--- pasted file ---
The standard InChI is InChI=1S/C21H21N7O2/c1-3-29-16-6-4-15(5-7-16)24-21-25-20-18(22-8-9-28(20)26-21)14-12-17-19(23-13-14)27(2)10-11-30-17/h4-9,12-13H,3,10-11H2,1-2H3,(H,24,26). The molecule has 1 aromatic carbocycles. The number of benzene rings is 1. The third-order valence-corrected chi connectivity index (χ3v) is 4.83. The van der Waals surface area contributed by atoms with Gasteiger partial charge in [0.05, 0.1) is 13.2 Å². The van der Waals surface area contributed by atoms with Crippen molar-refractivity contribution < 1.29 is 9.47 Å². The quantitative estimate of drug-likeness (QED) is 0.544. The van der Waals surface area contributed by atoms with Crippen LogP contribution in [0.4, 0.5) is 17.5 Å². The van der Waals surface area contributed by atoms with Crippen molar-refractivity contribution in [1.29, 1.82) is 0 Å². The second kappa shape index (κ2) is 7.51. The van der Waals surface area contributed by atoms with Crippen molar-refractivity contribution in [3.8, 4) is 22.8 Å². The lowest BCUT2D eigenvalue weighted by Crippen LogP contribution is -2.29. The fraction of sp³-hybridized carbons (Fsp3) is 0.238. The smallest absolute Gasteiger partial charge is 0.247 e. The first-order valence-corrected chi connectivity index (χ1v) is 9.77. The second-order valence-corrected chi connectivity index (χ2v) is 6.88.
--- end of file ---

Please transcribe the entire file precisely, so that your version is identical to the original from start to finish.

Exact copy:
The standard InChI is InChI=1S/C21H21N7O2/c1-3-29-16-6-4-15(5-7-16)24-21-25-20-18(22-8-9-28(20)26-21)14-12-17-19(23-13-14)27(2)10-11-30-17/h4-9,12-13H,3,10-11H2,1-2H3,(H,24,26). The molecule has 1 aromatic carbocycles. The number of benzene rings is 1. The third-order valence-corrected chi connectivity index (χ3v) is 4.83. The van der Waals surface area contributed by atoms with Gasteiger partial charge in [0.05, 0.1) is 13.2 Å². The van der Waals surface area contributed by atoms with Crippen molar-refractivity contribution < 1.29 is 9.47 Å². The quantitative estimate of drug-likeness (QED) is 0.544. The van der Waals surface area contributed by atoms with Crippen LogP contribution in [0.4, 0.5) is 17.5 Å². The van der Waals surface area contributed by atoms with Crippen molar-refractivity contribution in [1.29, 1.82) is 0 Å². The second kappa shape index (κ2) is 7.51. The van der Waals surface area contributed by atoms with Crippen molar-refractivity contribution in [3.8, 4) is 22.8 Å². The lowest BCUT2D eigenvalue weighted by Crippen LogP contribution is -2.29. The fraction of sp³-hybridized carbons (Fsp3) is 0.238. The smallest absolute Gasteiger partial charge is 0.247 e. The first-order valence-corrected chi connectivity index (χ1v) is 9.77. The second-order valence-corrected chi connectivity index (χ2v) is 6.88.